14.
Journal of Academic Social Science Studies ; 90:521-536, 2022.
Article in Turkish | CAB Abstracts | ID: covidwho-2026423

ABSTRACT

In an ecosystem where globalization and digitalization constantly and rapidly increase, countries constantly develop and change in many subjects like technology, industry, education, climate change, sustainable investment. Group of 20 that comprises developed and developing 19 countries and European Comission, get together and share ideas and develop shared policies so that the economies can develop, progress in a planned and consistent manner, the economic factors are used effectively and thus develop sustainably. The Coronavirus (COVID-19) pandemic which emerged in the Wuhan city of China for the first time in December 12, 2019 and which has rapidly spread all around the world and profoundly shaken the economies has slowed down the economic activities as countries have withdrawn, which has had an impact on employment the most. Unemployment is one of the most important economic problems which the countries face and focus on the most to resolve. Therefore in this research, the share of agriculture, which affects the unemployment rates of the G20 member countries constituting more than two thirds of the world economy on an annual basis since 2000, within GPD, the inflation rate, import and export rates have been tested using the panel data analysis method. It has been concluded that the model fit the random effects model according to the Hausman test. Following that the assumptions were tested, and it was concluded that the model had heteroscedasticity, autocorrelation and interunit correlation. The final model was obtained with the Driscoll-Kraay test, which corrected all three. According to the findings achieved with this model, it was determined that the unemployment rate was affected by agriculture's share within the GDP in the same way as the export rates and that it was affected reversely by the inflation rate and the import rates.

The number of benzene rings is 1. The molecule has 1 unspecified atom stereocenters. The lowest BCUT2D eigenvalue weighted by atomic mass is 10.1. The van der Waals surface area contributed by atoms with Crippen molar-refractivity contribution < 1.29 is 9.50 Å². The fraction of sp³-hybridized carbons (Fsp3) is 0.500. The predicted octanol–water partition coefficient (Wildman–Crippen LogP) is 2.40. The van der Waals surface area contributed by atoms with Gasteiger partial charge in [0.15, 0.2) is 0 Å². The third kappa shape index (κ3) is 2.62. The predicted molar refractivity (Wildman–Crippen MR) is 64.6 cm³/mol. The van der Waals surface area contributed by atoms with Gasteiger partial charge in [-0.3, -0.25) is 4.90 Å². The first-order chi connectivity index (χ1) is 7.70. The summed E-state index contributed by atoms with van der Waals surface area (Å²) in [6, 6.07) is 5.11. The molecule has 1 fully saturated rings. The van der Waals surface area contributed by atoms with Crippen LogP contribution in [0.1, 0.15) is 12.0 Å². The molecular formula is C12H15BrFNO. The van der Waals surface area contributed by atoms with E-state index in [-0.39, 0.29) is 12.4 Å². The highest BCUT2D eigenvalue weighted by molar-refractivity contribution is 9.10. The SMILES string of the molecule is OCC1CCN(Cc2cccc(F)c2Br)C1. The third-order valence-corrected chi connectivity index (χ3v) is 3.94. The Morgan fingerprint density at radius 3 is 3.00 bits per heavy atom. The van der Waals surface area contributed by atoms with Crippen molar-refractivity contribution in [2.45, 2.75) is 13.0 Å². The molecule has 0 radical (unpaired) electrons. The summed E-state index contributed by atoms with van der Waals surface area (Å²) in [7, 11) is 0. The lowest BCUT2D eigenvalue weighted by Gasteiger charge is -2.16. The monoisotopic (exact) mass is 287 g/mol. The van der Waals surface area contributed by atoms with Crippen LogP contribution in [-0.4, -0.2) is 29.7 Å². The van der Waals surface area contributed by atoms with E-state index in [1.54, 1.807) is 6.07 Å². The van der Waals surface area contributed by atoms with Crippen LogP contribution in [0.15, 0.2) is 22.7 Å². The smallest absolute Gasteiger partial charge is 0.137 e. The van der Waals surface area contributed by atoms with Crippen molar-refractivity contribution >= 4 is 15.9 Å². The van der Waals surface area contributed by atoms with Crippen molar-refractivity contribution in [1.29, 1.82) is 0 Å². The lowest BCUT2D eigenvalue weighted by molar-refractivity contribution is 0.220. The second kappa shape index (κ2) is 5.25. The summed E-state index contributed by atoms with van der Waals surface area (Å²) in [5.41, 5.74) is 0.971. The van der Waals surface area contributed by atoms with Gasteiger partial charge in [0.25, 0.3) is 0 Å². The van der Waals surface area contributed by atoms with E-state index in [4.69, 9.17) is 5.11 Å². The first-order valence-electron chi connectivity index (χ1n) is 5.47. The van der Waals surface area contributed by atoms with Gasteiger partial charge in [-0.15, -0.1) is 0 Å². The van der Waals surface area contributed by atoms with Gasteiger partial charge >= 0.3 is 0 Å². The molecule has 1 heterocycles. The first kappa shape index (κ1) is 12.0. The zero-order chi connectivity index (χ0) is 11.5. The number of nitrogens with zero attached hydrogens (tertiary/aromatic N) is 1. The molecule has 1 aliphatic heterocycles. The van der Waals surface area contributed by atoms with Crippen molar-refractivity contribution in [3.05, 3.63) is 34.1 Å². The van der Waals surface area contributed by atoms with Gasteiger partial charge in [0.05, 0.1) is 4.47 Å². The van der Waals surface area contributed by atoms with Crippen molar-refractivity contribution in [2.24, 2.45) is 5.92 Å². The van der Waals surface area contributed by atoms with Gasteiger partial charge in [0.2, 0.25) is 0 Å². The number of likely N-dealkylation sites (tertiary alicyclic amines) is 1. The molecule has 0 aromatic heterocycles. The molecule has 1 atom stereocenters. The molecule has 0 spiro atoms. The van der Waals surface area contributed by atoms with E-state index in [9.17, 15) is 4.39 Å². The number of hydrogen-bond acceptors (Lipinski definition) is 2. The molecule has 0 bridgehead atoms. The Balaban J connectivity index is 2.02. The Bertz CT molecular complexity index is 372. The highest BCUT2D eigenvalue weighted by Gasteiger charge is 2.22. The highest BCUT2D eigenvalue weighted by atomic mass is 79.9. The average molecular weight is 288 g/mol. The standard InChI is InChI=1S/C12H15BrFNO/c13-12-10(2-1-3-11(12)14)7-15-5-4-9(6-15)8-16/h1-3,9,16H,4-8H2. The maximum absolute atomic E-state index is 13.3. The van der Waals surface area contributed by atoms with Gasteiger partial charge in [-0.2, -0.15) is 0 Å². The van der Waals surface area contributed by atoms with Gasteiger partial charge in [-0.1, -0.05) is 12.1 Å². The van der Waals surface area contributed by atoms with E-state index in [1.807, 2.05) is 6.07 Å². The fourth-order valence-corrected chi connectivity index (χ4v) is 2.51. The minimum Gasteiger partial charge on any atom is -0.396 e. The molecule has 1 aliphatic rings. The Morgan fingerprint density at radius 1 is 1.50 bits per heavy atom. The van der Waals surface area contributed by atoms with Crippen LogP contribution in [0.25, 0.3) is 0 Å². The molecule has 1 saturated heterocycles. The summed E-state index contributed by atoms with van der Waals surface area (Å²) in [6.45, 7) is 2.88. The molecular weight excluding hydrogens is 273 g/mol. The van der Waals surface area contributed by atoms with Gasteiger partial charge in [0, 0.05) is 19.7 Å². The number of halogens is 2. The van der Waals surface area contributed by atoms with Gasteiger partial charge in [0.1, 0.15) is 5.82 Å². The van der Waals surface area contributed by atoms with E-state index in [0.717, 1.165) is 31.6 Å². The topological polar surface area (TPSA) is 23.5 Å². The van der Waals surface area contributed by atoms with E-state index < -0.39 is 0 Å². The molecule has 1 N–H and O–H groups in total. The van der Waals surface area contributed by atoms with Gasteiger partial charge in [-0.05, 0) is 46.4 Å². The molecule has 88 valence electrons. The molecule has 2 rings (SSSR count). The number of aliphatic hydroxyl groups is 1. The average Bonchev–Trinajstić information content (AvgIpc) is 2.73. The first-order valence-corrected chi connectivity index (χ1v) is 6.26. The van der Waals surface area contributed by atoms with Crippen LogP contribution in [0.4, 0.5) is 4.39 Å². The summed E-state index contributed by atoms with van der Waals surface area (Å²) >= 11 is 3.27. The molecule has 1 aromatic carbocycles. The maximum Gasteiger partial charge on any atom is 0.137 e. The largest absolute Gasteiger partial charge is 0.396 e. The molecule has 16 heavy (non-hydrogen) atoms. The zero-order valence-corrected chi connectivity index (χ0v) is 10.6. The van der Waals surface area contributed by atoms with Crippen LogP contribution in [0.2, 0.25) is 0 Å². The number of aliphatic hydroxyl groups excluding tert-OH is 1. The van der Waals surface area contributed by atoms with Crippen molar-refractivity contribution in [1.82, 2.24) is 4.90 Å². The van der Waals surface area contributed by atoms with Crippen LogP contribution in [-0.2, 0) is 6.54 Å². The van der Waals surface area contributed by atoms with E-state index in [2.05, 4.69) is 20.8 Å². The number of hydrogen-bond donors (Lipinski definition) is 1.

15.
Alanya Academic Review ; 6(2):2333-2349, 2022.
Article in Turkish | CAB Abstracts | ID: covidwho-2026414

ABSTRACT

The fragility of global food supply chains, which signals food shortages and increases in food prices in recent years, has reached the highest level with the government's lockdown measures during the COVID-19 pandemic. The study aims to highlight the disruptions in global food supply chains brought about by the ongoing COVID -19 pandemic and present the impact of these disruptions on food security. Supply-side and demand-side shocks that bring about deterioration of the flow in food supply chains and disruptions that threaten food security have made access to adequate and nutritious food an issue as significant as the pandemic. In the food supply chain, panic-oriented buying behaviors by consumers, job and income losses due to changes in labor markets and inflation have occurred as demand-side effects. Labor shortages, disruptions in transportation networks, restrictions imposed by countries, the opportunities of digital technology, and the spread of e-commerce have emerged as supply-side effects. The COVID-19 pandemic has caused negative effects on food security, jeopardizing availability, access, utilization, and stability with supply-side and demand-side shocks. In the conclusion part of the study, the resiliency of food systems, automation of food supply chains, the safety of employees and the importance of monitoring supply chain activities in online environments, the social security policies and practices of the state for vulnerable groups experiencing food insecurity, and food sovereignty were discussed.